Number 1: And a lot of people don’t know this exactly, it will be the first time we have recovered from what’s known as a secular bear market in only 13 years. That’s never happened before.
Number 2: It will be the first time we have recovered from a secular bear market without having three or more major drops in the middle of it. Usually there are three, four, five or six drops. This time we only had two major drops in the middle of it; one was when the tech bubble burst and the second was the financial crisis.
Number 3: It will be the first time ever that we have recovered from a secular bear market before the price to earnings (ratio) on the overall stock market got down into the signal digits.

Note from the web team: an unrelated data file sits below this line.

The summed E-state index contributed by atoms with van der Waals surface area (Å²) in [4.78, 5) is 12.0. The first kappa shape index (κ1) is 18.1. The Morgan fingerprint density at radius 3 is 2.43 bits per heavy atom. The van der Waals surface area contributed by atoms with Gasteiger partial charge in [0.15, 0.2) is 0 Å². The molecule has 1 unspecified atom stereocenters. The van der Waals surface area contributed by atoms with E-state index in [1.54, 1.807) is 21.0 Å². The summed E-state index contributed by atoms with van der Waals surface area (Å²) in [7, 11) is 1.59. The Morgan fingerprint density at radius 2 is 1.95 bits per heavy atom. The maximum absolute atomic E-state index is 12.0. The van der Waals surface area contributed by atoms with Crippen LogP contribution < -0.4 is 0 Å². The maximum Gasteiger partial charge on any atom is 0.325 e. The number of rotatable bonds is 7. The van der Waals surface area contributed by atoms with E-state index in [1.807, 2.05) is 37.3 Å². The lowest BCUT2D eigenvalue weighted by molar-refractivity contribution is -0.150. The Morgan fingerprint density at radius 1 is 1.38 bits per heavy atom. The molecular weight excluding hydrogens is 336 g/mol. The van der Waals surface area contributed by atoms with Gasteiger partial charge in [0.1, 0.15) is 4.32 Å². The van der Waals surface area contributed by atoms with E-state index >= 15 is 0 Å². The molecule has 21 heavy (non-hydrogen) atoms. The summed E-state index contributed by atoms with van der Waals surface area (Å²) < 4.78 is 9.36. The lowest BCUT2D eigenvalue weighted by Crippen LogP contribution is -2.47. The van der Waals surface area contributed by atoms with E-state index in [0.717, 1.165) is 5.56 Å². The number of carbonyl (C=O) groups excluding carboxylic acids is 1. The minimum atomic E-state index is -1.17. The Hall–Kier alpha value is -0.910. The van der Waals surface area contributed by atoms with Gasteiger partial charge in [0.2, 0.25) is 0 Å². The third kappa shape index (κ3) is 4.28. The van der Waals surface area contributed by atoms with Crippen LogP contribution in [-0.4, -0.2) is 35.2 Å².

Q: So what are investors, including those of the Income Generation, to do?
Scranton: Understand you own (investing) strengths and weaknesses.
For example, if you’re going to be a stock market investor, and you know you are fear based, and you know that as soon as the market drops you are going to panic and get out and sell when its low, you know that’s a limitation of yours and you shouldn’t be investing in the stock market by yourself. Get the help of an advisor.
But not all financial advisors are the same. That’s why, in the book, I have questions for the reader to ask their advisor to make sure the advisor’s specialty matches their (the investor’s) needs and stage of life. And, are appropriate for them.
Investors need to realize that there is no Hippocratic oath for financial advisors, so they have to dig to find the right one for them.